The Struggles of Millennials and Gen Z Are Wiping Out Parents’ Retirement Funds

There’s a strong financial narrative running through Australian society at the moment. And, for the younger generations – i.e. younger Millennials and older members of Gen Z – this narrative is not a good one.

Let’s take home ownership as an example – buying a house was 130% more expensive in 2021 than it was two generations earlier. While there is optimism among the ranks of Generation Z, house prices continue to skyrocket, leaving many younger people barred from participating in the Great Australian Dream. And then there’s the cost of living to think about, which continues to outpace wage growth for working Australians and is expected to be an ongoing issue as we move through 2023 and beyond. Life for young people, it seems, is getting harder and harder.

Hard Times for Everyone in Australia

But this is a society, and in this society, we are all interconnected to one extent or another. These generations – from kids to young adults to parents and grandparents – are not separate entities going it alone. If life and the economy are hitting the younger generations hard, they need somewhere to turn. In many cases, this somewhere is parents. Not all young adults have this kind of support network or safety net, but many do, and this is where they come in when they need financial assistance and help. With this in mind, it is not only younger Millennials and Gen Z who are feeling the pinch. 

A recent Bankrate report found that around 70% of Australian parents with adult children have sacrificed their own finances to support their offspring. “Sacrificed” is a bit of a vague term, but we can gain more insight when we drill into the figures. Roughly 50% of these parents say they have had to use their own emergency savings to help their children or have delayed paying off their own debts. Additionally, 43% said that supporting their adult children was cutting into their own retirement savings.

According to the survey, Generation X parents seem to be the hardest hit. These parents – defined as individuals aged between 43 and 58 – were found to be more likely to step in and assist their kids than the Boomer generation born in the years following World War II. Add to this the already significant debt burden that Gen Xers are struggling with, and then factor in the $7 trillion retirement-savings shortfall reported in Australia at the moment, and this is a bad situation indeed. Yes, the narrative is that the younger generations are suffering, and this is undoubtedly true – but their parents are taking the hit as well.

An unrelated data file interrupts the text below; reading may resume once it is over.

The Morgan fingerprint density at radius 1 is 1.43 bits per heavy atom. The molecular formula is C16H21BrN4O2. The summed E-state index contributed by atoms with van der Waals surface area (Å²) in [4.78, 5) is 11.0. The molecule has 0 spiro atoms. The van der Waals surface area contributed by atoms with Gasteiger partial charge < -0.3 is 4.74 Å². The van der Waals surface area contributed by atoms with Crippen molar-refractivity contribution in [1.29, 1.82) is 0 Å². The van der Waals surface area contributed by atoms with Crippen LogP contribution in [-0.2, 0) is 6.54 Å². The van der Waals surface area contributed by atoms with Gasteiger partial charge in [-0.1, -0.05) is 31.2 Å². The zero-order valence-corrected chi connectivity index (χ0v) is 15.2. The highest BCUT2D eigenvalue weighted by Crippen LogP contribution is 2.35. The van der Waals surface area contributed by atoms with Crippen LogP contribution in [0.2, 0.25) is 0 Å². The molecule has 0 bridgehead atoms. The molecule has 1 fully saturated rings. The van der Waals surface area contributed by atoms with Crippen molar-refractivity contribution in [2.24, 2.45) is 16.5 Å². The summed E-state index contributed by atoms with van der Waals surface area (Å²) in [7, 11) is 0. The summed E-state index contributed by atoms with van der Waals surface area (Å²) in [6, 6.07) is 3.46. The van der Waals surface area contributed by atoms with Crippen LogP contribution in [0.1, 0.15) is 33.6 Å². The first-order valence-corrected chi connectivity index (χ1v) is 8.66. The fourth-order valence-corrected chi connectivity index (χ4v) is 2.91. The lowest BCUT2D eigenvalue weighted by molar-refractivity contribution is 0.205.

An old adage goes like this: “You can’t pour from an empty cup.” Bankrate’s senior analyst, Ted Rossman, puts it in slightly more extreme terms, “Remember that saying about putting your oxygen mask on before helping others?… If parents overextend themselves in an effort to help their [young adult children], they might end up jeopardising their own financial security”.

This is bad news indeed. As of 2021, over half of working-age Australians believe that they will not be able to put away enough money to last them through their retirement years. This is even more likely for Australians outside the major cities and state and territory capitals. Statistics from the 2018-2019 financial year also found that the majority of Australians approaching their retirement years planned to use pensions as their primary source of income when they finished working, indicating a lack of confidence in the capital they have saved up.

Something Needs to Change

We’ve mentioned this already, but it’s vital that we remember this: We live in an interconnected society, and what impacts one generation also impacts the others. The cost of living is increasing not just for younger people but also for parents, grandparents, retirees and soon-to-be retirees. As the savings gap grows and retirement capital dwindles, this cost of living increase is putting the squeeze on those who have retired already and those who hope to retire over the coming years.

The danger is that this leads to a negative cycle. Younger generations feel the pinch and turn to their parents. Their parents try to help but jeopardise their own finances and futures in the process. These parents then need support from their children during their later years, but insufficient capital exists to achieve this. Both sets of Australians – parents and their young adult children – find themselves in peril as a result.

It’s not all doom and gloom. We’ve touched upon the optimism that Gen Z still harbours for the future, and there is optimism elsewhere too. But things do need to change. Younger generations need to be able to reach life milestones, such as property ownership, without taking on crippling debt. They need to secure jobs that provide a living wage rather than struggle to make ends meet while working full-time. Australian society needs sustainability rather than forcing young adults to return to their parents for assistance. Those approaching retirement need a better set of financial instruments and options, safeguarding their savings as opposed to leaving them exposed.

Futureproof’s EPM – A Better Deal for Retirees

At Futureproof, we are working to achieve a better deal for retirees. This is why we are developing the Equity Preservation Mortgage (EPM), a new, low-risk-weighted and responsible alternative instrument for those seeking to support themselves during retirement. While this does not address all of the economic issues impacting all sections of Australian society at the moment, it does help those of working age better manage their finances ahead of retirement. With the EPM, users can monetise the capital they have built up in their homes, creating a tax-free income with no depletion of home equity.

We are aiming to launch the EPM in 2023. Browse our resources or reach out to our team to discover more about what this could mean for you.